Though Halladay’s numbers were fine (6.0 IP, 4 H, 2 ER, 2 K) it is interesting that the Phillies turned to him for a spot start. Granted, Halladay has the resume and experience to pitch, but with multiple minor leaguers still available, why not use them?
Roy Halladay was observed previously by David Murphy of the Philadelphia Daily News , who wrote “Roy Halladay doesn’t look ready to to face major league hitters.” Well, Mr. Murphy, maybe he wasn’t ready, but at the end of the weekend, he did enough to get a win.
So again my question stands, why use Roy Halladay?
The fact that Halladay pitched at an above average to good level is a positive sign for Phils fans. That being said, it was one start against the Diamondbacks, a team that just got finished playing an 18-inning game and used everyone and their mothers (figuratively speaking) from their bench, and didn’t seem to be as sharp or ready as a rested lineup would.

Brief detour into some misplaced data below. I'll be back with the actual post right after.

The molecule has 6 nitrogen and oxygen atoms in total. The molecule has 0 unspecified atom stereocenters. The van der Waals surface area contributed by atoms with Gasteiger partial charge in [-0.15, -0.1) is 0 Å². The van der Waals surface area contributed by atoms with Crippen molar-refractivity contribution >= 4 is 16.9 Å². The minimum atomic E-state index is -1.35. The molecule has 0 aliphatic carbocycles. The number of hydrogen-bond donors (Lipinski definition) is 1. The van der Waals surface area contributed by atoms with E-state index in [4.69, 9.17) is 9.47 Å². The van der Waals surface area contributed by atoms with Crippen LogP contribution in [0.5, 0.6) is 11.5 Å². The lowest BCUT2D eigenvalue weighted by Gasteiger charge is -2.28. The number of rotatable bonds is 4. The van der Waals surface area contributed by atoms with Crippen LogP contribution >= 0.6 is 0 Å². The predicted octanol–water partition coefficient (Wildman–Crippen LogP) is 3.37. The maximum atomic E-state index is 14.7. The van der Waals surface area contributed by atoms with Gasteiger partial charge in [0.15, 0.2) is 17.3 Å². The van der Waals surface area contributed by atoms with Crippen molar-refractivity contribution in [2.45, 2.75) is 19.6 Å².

Nonetheless, his fastball got up to 89 mph and his movement had enough of a twist to keep hitters relatively off balance.
Overall, though, Halladay should not be pitching in the big leagues, if at all. Halladay went down in mid-to-late spring and has been resting and rehabilitating ever since. The last two seasons have not been what Halladay or the Phillies faithful have expected, but the reality is Doc’s arm may be going dead.
Now that isn’t necessarily the case, but if it is, rest is going to be key in Halladay’s return. Considering there is only one month left, the team is far out of playoff contention and a gang of young, potentially promising players are at Ryne Sandberg‘s disposal, the Phillies should place no imminent expectations on Halladay.
Keep him rested, keep him rehabbing and keep him where he can work on his strength, command, etc.
Doc’s return was a glimpse of what he can still do, but at this juncture of the season, what’s the point?